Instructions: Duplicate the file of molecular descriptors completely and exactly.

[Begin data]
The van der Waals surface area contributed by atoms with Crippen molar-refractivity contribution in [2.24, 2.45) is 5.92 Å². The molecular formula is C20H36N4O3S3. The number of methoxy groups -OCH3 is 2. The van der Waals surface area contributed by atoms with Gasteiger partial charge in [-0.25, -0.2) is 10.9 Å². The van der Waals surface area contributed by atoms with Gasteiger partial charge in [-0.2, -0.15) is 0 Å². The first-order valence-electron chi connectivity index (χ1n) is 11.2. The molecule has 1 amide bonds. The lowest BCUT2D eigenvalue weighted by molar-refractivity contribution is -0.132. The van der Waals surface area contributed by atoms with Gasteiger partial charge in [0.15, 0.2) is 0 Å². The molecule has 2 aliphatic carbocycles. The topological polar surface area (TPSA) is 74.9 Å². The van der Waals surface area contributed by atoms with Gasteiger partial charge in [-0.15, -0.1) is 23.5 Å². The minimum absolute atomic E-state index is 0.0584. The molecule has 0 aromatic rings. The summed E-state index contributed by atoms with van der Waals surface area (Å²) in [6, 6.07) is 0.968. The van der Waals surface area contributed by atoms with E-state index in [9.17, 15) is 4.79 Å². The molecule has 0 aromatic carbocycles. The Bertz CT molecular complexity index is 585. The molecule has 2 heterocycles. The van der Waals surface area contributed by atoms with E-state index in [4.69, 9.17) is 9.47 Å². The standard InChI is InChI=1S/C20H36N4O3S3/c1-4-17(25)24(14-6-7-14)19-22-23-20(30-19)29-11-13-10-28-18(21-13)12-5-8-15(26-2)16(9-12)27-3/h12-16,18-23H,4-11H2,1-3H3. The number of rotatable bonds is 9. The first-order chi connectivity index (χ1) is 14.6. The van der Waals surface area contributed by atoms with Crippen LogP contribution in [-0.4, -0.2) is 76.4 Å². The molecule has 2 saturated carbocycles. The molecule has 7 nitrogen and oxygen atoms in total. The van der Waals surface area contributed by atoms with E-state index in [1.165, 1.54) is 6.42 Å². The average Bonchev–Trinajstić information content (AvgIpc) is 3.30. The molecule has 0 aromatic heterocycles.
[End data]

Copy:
The van der Waals surface area contributed by atoms with Crippen molar-refractivity contribution in [2.24, 2.45) is 5.92 Å². The molecular formula is C20H36N4O3S3. The number of methoxy groups -OCH3 is 2. The van der Waals surface area contributed by atoms with Gasteiger partial charge in [-0.25, -0.2) is 10.9 Å². The van der Waals surface area contributed by atoms with Gasteiger partial charge in [-0.2, -0.15) is 0 Å². The first-order valence-electron chi connectivity index (χ1n) is 11.2. The molecule has 1 amide bonds. The lowest BCUT2D eigenvalue weighted by molar-refractivity contribution is -0.132. The van der Waals surface area contributed by atoms with Gasteiger partial charge in [0.15, 0.2) is 0 Å². The molecule has 2 aliphatic carbocycles. The topological polar surface area (TPSA) is 74.9 Å². The van der Waals surface area contributed by atoms with Gasteiger partial charge in [-0.15, -0.1) is 23.5 Å². The minimum absolute atomic E-state index is 0.0584. The molecule has 0 aromatic rings. The summed E-state index contributed by atoms with van der Waals surface area (Å²) in [6, 6.07) is 0.968. The van der Waals surface area contributed by atoms with E-state index in [9.17, 15) is 4.79 Å². The molecule has 0 aromatic carbocycles. The Bertz CT molecular complexity index is 585. The molecule has 2 heterocycles. The van der Waals surface area contributed by atoms with E-state index in [4.69, 9.17) is 9.47 Å². The standard InChI is InChI=1S/C20H36N4O3S3/c1-4-17(25)24(14-6-7-14)19-22-23-20(30-19)29-11-13-10-28-18(21-13)12-5-8-15(26-2)16(9-12)27-3/h12-16,18-23H,4-11H2,1-3H3. The number of rotatable bonds is 9. The first-order chi connectivity index (χ1) is 14.6. The van der Waals surface area contributed by atoms with Crippen LogP contribution in [-0.4, -0.2) is 76.4 Å². The molecule has 2 saturated carbocycles. The molecule has 7 nitrogen and oxygen atoms in total. The van der Waals surface area contributed by atoms with E-state index in [1.165, 1.54) is 6.42 Å². The average Bonchev–Trinajstić information content (AvgIpc) is 3.30. The molecule has 0 aromatic heterocycles.